The solution set is \(\{-5\}\text{.}\)

Example 11.9.9.

Determine the solution set to the equation \(\sqrt{x}-\sqrt{x-7}=1\text{.}\)

Solution

We begin by isolating \(\sqrt{x}\) and squaring both sides of the equation. Because of the term of \(1\) that occurs outside of a square root, we need to FOIL that side of the equation, and the result will contain yet another square root term. We will then isolate that square root expression, square both sides again, and proceed as normal.

\begin{align*} \sqrt{x}-\sqrt{x-7}\amp=1\\ \sqrt{x}-\sqrt{x-7}\addright{\sqrt{x-7}}\amp=1\addright{\sqrt{x-7}}\\ \sqrt{x}\amp=\sqrt{x-7}+1\\ \highlight{(}\sqrt{x}\highlight{)^2}\amp=\highlight{(}\sqrt{x-7}+1\highlight{)^2}\\ x\amp=x-7+2\sqrt{x-7}+1\\ x\amp=x+2\sqrt{x-7}-6\\ x\subtractright{x}\addright{6}\amp=x+2\sqrt{x-7}-6\subtractright{x}\addright{6}\\ 6\amp=2\sqrt{x-7}\\ \divideunder{6}{2}\amp=\divideunder{2\sqrt{x-7}}{2}\\ 3\amp=\sqrt{x-7}\\ \highlight{(}3\highlight{)^2}\amp=\highlight{(}\sqrt{x-7}\highlight{)^2}\\ 9\amp=x-7\\ 9\addright{7}\amp=x-7\addright{7}\\ 16\amp=x \end{align*}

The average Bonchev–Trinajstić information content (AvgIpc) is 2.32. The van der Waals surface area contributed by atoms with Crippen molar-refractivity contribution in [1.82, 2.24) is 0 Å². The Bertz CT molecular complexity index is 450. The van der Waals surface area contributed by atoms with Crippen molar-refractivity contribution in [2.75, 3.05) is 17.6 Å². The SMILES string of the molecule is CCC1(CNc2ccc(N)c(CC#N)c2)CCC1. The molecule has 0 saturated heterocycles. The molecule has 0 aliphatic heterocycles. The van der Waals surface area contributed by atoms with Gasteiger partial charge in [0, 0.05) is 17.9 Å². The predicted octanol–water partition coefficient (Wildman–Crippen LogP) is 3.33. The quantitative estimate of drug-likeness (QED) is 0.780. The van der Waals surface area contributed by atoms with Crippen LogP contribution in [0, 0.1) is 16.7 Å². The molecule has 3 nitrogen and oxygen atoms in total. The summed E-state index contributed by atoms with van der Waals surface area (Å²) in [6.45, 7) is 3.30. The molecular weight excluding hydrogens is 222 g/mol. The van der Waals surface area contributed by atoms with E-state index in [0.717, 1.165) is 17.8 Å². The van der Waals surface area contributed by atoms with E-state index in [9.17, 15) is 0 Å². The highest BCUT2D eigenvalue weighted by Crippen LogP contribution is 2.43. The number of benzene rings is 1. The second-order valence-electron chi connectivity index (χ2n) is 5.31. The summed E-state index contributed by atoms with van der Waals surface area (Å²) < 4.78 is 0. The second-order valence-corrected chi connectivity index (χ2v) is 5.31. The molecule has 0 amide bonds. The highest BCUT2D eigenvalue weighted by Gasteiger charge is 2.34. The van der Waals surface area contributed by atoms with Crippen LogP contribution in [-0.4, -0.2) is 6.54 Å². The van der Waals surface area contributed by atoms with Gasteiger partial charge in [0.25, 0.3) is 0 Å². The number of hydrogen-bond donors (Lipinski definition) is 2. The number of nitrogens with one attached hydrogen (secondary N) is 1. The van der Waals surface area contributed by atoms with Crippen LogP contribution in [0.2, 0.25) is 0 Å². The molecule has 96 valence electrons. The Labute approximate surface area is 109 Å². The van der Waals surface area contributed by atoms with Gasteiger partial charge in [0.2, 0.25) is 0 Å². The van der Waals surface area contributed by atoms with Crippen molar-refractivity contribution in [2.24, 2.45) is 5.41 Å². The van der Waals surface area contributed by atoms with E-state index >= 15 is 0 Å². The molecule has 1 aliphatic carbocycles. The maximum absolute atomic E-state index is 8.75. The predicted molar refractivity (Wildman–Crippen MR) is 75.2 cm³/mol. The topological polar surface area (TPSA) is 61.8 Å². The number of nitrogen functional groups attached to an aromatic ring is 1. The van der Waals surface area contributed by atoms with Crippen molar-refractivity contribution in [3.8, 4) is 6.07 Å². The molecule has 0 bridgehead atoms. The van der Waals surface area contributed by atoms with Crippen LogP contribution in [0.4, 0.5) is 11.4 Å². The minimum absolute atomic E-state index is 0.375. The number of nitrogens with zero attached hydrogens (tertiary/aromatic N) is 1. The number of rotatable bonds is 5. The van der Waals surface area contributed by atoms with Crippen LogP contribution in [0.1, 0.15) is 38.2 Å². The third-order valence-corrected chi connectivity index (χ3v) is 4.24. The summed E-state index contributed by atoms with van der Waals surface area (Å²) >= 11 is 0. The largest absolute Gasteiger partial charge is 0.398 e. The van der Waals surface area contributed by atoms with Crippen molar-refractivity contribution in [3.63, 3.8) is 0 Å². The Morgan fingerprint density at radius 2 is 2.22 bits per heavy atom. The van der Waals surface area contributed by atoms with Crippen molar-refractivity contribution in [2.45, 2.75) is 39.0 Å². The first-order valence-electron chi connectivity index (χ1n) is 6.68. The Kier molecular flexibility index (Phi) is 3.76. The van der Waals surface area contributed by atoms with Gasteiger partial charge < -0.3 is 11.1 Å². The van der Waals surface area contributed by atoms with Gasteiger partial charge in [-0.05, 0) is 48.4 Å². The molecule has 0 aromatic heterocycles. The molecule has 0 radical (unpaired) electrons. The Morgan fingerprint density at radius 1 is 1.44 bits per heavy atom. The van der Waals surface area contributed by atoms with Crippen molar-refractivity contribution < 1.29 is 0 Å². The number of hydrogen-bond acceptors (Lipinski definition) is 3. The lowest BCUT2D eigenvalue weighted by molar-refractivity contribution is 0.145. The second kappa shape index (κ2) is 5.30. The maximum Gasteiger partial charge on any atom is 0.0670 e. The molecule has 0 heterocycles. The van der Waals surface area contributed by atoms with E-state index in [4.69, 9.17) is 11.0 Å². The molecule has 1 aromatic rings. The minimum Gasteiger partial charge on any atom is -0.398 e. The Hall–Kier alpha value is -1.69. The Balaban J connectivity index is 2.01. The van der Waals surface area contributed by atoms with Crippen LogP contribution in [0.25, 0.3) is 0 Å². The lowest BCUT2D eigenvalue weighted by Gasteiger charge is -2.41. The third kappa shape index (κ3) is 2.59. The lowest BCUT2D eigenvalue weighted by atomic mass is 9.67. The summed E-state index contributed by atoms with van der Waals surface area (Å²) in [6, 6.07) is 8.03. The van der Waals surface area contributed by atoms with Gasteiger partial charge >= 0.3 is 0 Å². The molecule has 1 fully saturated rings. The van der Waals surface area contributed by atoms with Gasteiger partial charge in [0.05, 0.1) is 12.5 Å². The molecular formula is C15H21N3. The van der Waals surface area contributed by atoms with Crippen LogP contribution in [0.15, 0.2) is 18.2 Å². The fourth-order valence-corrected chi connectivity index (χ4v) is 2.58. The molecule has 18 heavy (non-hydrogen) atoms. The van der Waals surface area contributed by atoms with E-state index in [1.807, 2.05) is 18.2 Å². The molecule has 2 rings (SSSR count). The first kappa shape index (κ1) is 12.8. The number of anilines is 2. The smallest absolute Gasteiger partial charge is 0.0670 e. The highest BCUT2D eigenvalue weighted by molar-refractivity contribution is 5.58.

Let's check our potential solution in the original equation.

\begin{align*} \sqrt{\highlight{16}}-\sqrt{\highlight{16}-7}\amp=1\text{ ?}\\ \sqrt{16}-\sqrt{9}\amp=1\text{ ?}\\ 4-3\amp=a\,\checkmark \end{align*}

The solution set is \(\{16\}\text{.}\)

Example 11.9.10.

Determine the solution set to the equation \(\sqrt{2x-3}-\sqrt{4x+2}=-2\text{.}\)

Solution

We begin by isolating \(\sqrt{2x-3}\) and squaring both sides of the equation. Because of the term of \(6\) that occurs outside of a square root, we need to FOIL that side of the equation, and the result will contain yet another square root term. We will then isolate that square root expression, square both sides again, and proceed as normal.